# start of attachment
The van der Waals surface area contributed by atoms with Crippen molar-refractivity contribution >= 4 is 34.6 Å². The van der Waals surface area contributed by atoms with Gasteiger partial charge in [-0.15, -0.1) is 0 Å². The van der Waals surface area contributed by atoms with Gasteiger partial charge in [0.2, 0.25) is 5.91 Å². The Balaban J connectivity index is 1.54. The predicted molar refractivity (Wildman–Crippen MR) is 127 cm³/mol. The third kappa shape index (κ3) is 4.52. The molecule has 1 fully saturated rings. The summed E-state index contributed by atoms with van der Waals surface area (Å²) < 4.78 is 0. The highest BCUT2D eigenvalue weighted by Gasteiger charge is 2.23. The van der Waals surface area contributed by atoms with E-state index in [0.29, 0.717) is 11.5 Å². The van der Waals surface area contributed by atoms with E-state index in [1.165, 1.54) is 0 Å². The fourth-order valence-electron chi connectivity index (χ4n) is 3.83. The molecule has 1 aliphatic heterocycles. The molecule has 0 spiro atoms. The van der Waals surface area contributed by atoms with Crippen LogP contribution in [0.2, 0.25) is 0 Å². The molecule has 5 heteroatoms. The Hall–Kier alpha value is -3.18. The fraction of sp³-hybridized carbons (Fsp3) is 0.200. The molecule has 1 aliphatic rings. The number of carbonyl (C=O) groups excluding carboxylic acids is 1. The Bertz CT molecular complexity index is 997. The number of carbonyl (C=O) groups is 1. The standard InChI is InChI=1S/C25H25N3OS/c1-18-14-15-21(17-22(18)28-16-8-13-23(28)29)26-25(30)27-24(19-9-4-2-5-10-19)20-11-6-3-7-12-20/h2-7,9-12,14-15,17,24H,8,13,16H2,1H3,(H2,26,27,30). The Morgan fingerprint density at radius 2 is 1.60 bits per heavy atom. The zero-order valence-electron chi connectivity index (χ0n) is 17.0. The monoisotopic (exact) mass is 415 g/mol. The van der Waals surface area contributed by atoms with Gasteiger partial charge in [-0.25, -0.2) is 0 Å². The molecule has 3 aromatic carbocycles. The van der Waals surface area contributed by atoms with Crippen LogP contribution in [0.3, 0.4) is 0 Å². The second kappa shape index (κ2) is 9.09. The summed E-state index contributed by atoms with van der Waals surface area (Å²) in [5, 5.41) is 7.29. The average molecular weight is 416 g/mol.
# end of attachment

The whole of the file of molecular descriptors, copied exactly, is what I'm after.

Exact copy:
The van der Waals surface area contributed by atoms with Crippen molar-refractivity contribution >= 4 is 34.6 Å². The van der Waals surface area contributed by atoms with Gasteiger partial charge in [-0.15, -0.1) is 0 Å². The van der Waals surface area contributed by atoms with Gasteiger partial charge in [0.2, 0.25) is 5.91 Å². The Balaban J connectivity index is 1.54. The predicted molar refractivity (Wildman–Crippen MR) is 127 cm³/mol. The third kappa shape index (κ3) is 4.52. The molecule has 1 fully saturated rings. The summed E-state index contributed by atoms with van der Waals surface area (Å²) < 4.78 is 0. The highest BCUT2D eigenvalue weighted by Gasteiger charge is 2.23. The van der Waals surface area contributed by atoms with E-state index in [0.29, 0.717) is 11.5 Å². The van der Waals surface area contributed by atoms with E-state index in [1.165, 1.54) is 0 Å². The fourth-order valence-electron chi connectivity index (χ4n) is 3.83. The molecule has 1 aliphatic heterocycles. The molecule has 0 spiro atoms. The van der Waals surface area contributed by atoms with Crippen LogP contribution in [0.2, 0.25) is 0 Å². The molecule has 5 heteroatoms. The Hall–Kier alpha value is -3.18. The fraction of sp³-hybridized carbons (Fsp3) is 0.200. The molecule has 1 aliphatic rings. The number of carbonyl (C=O) groups excluding carboxylic acids is 1. The Bertz CT molecular complexity index is 997. The number of carbonyl (C=O) groups is 1. The standard InChI is InChI=1S/C25H25N3OS/c1-18-14-15-21(17-22(18)28-16-8-13-23(28)29)26-25(30)27-24(19-9-4-2-5-10-19)20-11-6-3-7-12-20/h2-7,9-12,14-15,17,24H,8,13,16H2,1H3,(H2,26,27,30). The Morgan fingerprint density at radius 2 is 1.60 bits per heavy atom. The zero-order valence-electron chi connectivity index (χ0n) is 17.0. The monoisotopic (exact) mass is 415 g/mol. The van der Waals surface area contributed by atoms with Gasteiger partial charge in [-0.25, -0.2) is 0 Å². The molecule has 3 aromatic carbocycles. The van der Waals surface area contributed by atoms with Crippen LogP contribution in [0.3, 0.4) is 0 Å². The second kappa shape index (κ2) is 9.09. The summed E-state index contributed by atoms with van der Waals surface area (Å²) in [5, 5.41) is 7.29. The average molecular weight is 416 g/mol.